Notwithstanding these mutations and cares, my friends have often insisted that I am quick and perhaps even sprightly for my age, and have more than once asked to what I attribute this activity and alertness. It is due, I think, first, to the inheritance from my parents of a strong constitution; and, secondly, to the preservation of my health by a moderate, though never over-abstemious, manner of living.

To begin with, ever since I traveled with my father in Sweden, I have kept my mind healthfully employed, while I have never long deprived myself of rest. I have also always used tobacco and liquor in moderation; and in this connection I can testify that, although wine and beer were at the free disposal of my children, they have grown up to use it either most temperately or not at all. This fact I ascribe to liberal views on such subjects; for it has always been my belief that to prohibit is to invite, whereas to furnish a good example and at the same time to warn, is to insure rational restriction and limitation. In short, in preparation for a vigorous old age, I have followed as closely as I could the ancient ideal, "A sound mind in a sound body."

At the age of nineteen, I came to Los Angeles; and after a lapse of exactly sixty years—that is, on October 21st, 1913—I find myself completing these reminiscences, ruminating on the past, and attempting a prophecy for the future.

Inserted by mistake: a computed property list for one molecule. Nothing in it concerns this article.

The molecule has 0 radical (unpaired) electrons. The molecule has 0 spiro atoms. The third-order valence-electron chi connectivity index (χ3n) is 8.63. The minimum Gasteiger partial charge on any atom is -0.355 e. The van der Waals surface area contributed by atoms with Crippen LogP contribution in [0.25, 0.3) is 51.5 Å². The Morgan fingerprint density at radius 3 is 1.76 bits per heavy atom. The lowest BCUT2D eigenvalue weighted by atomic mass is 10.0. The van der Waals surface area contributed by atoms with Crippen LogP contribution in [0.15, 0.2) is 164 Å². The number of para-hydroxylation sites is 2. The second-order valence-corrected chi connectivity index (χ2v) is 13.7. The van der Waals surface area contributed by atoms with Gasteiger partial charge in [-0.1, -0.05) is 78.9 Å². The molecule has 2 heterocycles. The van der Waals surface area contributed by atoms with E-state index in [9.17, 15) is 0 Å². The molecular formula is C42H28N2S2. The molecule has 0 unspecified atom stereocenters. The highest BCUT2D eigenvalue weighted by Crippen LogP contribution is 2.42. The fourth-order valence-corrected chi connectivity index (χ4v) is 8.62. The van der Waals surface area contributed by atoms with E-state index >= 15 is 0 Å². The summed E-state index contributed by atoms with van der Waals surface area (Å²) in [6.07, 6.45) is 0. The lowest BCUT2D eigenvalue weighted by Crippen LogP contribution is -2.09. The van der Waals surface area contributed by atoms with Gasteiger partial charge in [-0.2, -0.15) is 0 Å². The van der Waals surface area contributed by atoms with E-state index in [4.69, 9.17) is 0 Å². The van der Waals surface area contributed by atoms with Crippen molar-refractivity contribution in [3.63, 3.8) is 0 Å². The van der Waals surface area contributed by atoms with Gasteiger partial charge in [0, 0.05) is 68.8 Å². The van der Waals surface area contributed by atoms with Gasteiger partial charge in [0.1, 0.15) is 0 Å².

A battle of eighty years with the world cannot, in the nature of human affairs, leave any man or woman unscarred; but I have learned many things, and among them the consolations of philosophy. It would be presumption on my part to make complaint against the inscrutable decrees of that Providence which guides the destinies of us all; I dwell, rather, on the manifold blessings which have been my lot in this life—the decision of Fate which cast my lines in the pleasant places of Southern California; the numerous excellent and estimable friends whom I have met on life's highway; the many years of happiness vouchsafed me to enjoy; and, finally, whatever degree of success has attended my more serious efforts.